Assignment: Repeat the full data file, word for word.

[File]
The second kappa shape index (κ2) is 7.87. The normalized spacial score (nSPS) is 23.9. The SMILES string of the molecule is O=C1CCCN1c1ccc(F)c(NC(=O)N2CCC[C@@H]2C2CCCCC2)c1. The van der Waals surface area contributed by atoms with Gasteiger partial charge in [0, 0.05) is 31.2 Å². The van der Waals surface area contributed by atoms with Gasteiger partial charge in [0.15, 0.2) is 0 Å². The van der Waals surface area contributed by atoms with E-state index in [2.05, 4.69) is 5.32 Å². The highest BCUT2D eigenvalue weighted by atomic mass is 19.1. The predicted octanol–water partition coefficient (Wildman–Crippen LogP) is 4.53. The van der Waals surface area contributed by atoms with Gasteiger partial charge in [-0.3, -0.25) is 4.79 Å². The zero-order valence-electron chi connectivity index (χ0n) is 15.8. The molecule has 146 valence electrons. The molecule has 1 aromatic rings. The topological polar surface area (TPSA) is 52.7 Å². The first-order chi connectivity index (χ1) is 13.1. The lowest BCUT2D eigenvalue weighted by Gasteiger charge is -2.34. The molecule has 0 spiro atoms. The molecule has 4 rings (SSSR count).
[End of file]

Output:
The second kappa shape index (κ2) is 7.87. The normalized spacial score (nSPS) is 23.9. The SMILES string of the molecule is O=C1CCCN1c1ccc(F)c(NC(=O)N2CCC[C@@H]2C2CCCCC2)c1. The van der Waals surface area contributed by atoms with Gasteiger partial charge in [0, 0.05) is 31.2 Å². The van der Waals surface area contributed by atoms with Gasteiger partial charge in [0.15, 0.2) is 0 Å². The van der Waals surface area contributed by atoms with E-state index in [2.05, 4.69) is 5.32 Å². The highest BCUT2D eigenvalue weighted by atomic mass is 19.1. The predicted octanol–water partition coefficient (Wildman–Crippen LogP) is 4.53. The van der Waals surface area contributed by atoms with Gasteiger partial charge in [-0.3, -0.25) is 4.79 Å². The zero-order valence-electron chi connectivity index (χ0n) is 15.8. The molecule has 146 valence electrons. The molecule has 1 aromatic rings. The topological polar surface area (TPSA) is 52.7 Å². The first-order chi connectivity index (χ1) is 13.1. The lowest BCUT2D eigenvalue weighted by Gasteiger charge is -2.34. The molecule has 0 spiro atoms. The molecule has 4 rings (SSSR count).